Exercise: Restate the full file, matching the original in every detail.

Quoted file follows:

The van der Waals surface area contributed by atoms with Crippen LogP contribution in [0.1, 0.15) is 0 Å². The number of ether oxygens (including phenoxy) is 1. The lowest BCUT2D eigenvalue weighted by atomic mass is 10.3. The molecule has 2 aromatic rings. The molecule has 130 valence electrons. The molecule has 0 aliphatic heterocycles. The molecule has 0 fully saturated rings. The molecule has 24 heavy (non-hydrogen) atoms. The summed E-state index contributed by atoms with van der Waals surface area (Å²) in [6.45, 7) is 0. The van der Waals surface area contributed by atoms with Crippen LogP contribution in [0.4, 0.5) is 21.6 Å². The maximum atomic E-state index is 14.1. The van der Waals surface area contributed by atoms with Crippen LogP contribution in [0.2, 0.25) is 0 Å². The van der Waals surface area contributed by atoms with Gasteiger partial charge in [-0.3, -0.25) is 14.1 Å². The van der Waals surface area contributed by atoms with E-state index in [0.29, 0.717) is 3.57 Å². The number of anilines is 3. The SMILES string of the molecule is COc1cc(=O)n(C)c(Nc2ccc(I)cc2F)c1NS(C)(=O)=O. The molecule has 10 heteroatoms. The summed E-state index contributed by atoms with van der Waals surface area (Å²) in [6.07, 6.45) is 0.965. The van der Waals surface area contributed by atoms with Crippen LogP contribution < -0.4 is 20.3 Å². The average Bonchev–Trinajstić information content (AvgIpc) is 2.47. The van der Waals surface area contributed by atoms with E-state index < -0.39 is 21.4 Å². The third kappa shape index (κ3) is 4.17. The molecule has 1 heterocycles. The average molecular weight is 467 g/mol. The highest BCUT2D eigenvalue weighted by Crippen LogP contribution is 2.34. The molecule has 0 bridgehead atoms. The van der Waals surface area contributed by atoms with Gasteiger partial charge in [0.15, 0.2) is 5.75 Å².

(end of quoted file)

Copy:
The van der Waals surface area contributed by atoms with Crippen LogP contribution in [0.1, 0.15) is 0 Å². The number of ether oxygens (including phenoxy) is 1. The lowest BCUT2D eigenvalue weighted by atomic mass is 10.3. The molecule has 2 aromatic rings. The molecule has 130 valence electrons. The molecule has 0 aliphatic heterocycles. The molecule has 0 fully saturated rings. The molecule has 24 heavy (non-hydrogen) atoms. The summed E-state index contributed by atoms with van der Waals surface area (Å²) in [6.45, 7) is 0. The van der Waals surface area contributed by atoms with Crippen LogP contribution in [0.4, 0.5) is 21.6 Å². The maximum atomic E-state index is 14.1. The van der Waals surface area contributed by atoms with Crippen LogP contribution in [0.2, 0.25) is 0 Å². The van der Waals surface area contributed by atoms with Gasteiger partial charge in [-0.3, -0.25) is 14.1 Å². The van der Waals surface area contributed by atoms with E-state index in [0.29, 0.717) is 3.57 Å². The number of anilines is 3. The SMILES string of the molecule is COc1cc(=O)n(C)c(Nc2ccc(I)cc2F)c1NS(C)(=O)=O. The molecule has 10 heteroatoms. The summed E-state index contributed by atoms with van der Waals surface area (Å²) in [6.07, 6.45) is 0.965. The van der Waals surface area contributed by atoms with Crippen LogP contribution < -0.4 is 20.3 Å². The average Bonchev–Trinajstić information content (AvgIpc) is 2.47. The van der Waals surface area contributed by atoms with E-state index < -0.39 is 21.4 Å². The third kappa shape index (κ3) is 4.17. The molecule has 1 heterocycles. The average molecular weight is 467 g/mol. The highest BCUT2D eigenvalue weighted by Crippen LogP contribution is 2.34. The molecule has 0 bridgehead atoms. The van der Waals surface area contributed by atoms with Gasteiger partial charge in [0.15, 0.2) is 5.75 Å².